The MPT is made up of two 90-minute parts, and the materials for each part contain a “File” and a “Library.”

The File consists of source documents that contain all of the facts of a specific case.

As the examinee, the assignment that you will need to complete will be described in a memorandum from a supervising attorney.

The File can also include things like transcripts of interviews, depositions, pleadings, trials, client documents, newspaper articles, police reports, and any other similar documents.

Keep in mind that irrelevant information is generally included, and facts are sometimes incomplete, ambiguous, or even conflicting.

This is meant to mirror legal practice, in which a client’s or supervising attorney’s version of events may be unreliable or entirely incomplete. In such a scenario, you will be expected to recognize when facts are inconsistent or missing in the exam and identify sources of additional facts.

The Library part contains things like cases, statutes, and regulations, some of which may also not be relevant to the task that you will be assigned. You will need to be able to extract the legal principles required to analyze the legal problem you’ll be presented with and perform the requested task.

For more information, you can have a look at the National Conference of Bar Examiners’ Instructions for Taking the MPT document.

Free summaries of MPTs from recent examinations are also offered (e.g., MPT Summaries of 2023).

Multistate Essay Exam (MEE)

The MEE consists of six 30-minute sections that can cover a variety of legal areas, including:

  • Federal Civil Procedure
  • Business Associations (e.g., Agency and Partnership, LLCs, Corporations, etc.)
  • Conflict of Laws
  • Constitutional Law
  • Contract Law
  • Family Law
  • Criminal Law
  • Torts
  • Trust and Estates

Keep in mind that questions can often include issues in more than one area of law. This means that it’ll be important to ensure that you have a “wide” range of understanding rather than a deep focus on one or two subjects.

Note: For more information, have a look at the NCBE’s official Instructions for Taking the MEE document or check out a few official MEE questions.

Multistate Bar Exam (MBE)

The MBE is made up of 200 multiple-choice questions, which are broken down into 175 scored questions and 25 unscored questions.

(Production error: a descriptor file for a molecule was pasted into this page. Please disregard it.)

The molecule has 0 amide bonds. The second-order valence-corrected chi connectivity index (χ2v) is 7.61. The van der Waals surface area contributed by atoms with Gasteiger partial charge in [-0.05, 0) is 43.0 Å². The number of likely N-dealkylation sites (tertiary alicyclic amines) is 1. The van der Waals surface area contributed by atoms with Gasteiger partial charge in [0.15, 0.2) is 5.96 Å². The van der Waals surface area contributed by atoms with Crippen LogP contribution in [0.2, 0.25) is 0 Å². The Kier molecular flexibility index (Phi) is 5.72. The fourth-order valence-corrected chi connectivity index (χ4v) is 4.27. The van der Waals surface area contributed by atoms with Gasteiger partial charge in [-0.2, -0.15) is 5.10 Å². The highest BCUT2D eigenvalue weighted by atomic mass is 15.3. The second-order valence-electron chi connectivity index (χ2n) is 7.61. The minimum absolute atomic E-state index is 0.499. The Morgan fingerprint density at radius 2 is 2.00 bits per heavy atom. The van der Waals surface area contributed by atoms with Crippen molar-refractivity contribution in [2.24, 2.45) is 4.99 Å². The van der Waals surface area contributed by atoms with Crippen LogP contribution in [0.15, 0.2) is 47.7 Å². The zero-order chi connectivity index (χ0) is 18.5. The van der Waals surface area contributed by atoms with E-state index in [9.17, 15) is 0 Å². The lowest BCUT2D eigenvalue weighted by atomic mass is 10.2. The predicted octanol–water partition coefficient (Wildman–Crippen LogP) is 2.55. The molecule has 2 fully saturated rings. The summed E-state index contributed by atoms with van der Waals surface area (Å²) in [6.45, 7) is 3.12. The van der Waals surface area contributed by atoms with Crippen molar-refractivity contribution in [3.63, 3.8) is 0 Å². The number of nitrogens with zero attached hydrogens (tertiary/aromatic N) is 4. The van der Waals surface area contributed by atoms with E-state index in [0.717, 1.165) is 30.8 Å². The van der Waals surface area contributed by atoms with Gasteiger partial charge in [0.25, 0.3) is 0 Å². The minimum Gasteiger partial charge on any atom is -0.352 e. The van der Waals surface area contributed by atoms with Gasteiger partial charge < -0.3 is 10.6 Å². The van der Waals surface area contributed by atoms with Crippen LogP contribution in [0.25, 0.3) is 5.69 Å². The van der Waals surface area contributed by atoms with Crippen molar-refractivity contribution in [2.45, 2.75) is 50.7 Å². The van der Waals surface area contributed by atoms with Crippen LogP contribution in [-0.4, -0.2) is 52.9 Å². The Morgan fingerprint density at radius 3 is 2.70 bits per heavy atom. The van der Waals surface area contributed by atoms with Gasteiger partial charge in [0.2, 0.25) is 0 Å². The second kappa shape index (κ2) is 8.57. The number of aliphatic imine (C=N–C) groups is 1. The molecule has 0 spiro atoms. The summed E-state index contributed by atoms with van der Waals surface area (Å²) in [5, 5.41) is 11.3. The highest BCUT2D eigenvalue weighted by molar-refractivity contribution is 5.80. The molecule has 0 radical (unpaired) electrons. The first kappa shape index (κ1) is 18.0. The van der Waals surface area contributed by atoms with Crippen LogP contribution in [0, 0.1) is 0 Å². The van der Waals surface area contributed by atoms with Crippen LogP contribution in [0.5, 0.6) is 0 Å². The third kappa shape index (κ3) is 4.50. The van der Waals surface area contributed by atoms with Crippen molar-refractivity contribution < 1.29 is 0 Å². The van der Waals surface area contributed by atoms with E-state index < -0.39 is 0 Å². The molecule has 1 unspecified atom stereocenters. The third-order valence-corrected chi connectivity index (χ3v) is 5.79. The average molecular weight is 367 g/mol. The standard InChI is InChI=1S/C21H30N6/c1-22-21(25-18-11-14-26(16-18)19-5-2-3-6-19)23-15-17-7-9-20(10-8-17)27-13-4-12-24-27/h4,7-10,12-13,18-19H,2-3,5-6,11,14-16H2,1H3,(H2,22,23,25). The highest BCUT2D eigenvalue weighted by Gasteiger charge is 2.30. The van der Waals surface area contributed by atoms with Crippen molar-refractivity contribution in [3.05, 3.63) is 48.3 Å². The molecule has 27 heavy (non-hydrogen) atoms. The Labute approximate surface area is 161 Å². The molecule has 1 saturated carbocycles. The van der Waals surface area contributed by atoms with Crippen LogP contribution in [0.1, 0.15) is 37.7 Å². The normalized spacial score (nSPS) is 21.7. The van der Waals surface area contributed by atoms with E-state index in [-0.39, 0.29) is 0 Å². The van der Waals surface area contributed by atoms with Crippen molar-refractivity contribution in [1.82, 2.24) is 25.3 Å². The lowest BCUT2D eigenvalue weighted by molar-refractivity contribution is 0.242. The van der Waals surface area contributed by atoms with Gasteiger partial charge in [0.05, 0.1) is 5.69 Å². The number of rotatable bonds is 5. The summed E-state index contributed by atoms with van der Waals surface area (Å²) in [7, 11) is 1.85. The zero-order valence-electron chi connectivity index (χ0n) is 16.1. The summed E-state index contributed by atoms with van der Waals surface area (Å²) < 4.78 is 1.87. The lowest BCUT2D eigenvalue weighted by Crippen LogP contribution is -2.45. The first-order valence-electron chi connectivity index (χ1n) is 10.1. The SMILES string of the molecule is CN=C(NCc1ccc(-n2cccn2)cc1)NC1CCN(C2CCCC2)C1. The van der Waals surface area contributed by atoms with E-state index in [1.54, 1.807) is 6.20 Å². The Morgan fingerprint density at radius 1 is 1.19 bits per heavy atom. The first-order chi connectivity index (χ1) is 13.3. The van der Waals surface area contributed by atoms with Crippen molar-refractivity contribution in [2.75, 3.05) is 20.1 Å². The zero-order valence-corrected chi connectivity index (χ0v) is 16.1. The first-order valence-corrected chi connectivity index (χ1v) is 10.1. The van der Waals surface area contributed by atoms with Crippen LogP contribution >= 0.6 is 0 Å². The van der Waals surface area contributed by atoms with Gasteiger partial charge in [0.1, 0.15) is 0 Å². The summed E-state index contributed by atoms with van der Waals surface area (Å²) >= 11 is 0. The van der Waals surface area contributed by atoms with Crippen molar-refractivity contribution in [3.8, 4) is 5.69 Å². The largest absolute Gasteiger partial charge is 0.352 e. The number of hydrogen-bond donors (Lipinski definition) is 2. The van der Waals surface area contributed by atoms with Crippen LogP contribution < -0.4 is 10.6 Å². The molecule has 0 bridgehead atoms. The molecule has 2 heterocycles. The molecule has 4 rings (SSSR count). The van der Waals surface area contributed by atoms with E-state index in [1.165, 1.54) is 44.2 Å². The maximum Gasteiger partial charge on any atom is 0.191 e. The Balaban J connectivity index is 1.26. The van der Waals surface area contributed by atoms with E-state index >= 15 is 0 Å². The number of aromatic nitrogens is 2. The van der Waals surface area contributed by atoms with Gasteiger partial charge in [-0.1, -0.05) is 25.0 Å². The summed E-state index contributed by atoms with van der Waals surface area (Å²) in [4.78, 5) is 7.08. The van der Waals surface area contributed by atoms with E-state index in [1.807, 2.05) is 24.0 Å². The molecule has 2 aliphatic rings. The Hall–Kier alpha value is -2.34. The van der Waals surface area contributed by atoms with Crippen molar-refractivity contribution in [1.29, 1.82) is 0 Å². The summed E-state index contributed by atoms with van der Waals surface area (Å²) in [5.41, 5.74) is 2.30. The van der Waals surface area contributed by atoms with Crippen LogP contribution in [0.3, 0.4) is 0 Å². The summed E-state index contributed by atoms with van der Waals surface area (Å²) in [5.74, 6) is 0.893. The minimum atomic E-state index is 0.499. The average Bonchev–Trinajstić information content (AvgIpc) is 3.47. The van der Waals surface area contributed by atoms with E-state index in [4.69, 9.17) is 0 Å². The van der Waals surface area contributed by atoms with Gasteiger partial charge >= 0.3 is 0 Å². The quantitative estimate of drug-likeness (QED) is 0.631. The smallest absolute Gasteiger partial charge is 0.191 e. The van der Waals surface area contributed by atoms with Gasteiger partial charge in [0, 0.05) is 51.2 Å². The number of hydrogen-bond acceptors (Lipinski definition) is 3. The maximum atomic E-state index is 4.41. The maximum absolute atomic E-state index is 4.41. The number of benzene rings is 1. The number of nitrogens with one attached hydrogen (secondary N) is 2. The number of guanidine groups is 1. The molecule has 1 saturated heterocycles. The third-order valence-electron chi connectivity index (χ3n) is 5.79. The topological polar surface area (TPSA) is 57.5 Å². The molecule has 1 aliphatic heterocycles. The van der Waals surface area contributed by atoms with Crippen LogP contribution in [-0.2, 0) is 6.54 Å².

The exam is broken down into two three-hour sections, with one administered in the morning and one in the afternoon, both of which contain 100 questions each.

Keep in mind that there are no scheduled breaks during either one of the sections.

All 175 scored questions on the exam are distributed evenly, with 25 questions being attributed to each of the following seven topics:

  • Constitutional Law
  • Civil Procedure
  • Contract Law
  • Real Property
  • Tort Law
  • Evidence
  • Criminal Law and Procedure

Each question on the MBE exam will have four potential answers. You should choose what you believe is the best answer — keep in mind that scores are based on the number of questions answered correctly, and points are not subtracted for answering incorrectly.

If you want to have a look at the exact format, you can have a look at the NCBE’s official MBE Sample Test Questions document.

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Multistate Professional Responsibility Examination (MPRE)

The MPRE is made up of 60 multiple-choice questions (50 scored questions and 10 unscored questions) and is administered via Pearson VUE.

Like the MBE exam, each question offers four possible answers — one of which is correct.

The exam’s content is based on law that relates to the conduct and discipline of attorneys and judges and includes the ABA’s Model Rules of Professional Conduct and Model Code of Judicial Conduct as well as important constitutional common law and generally accepted principles.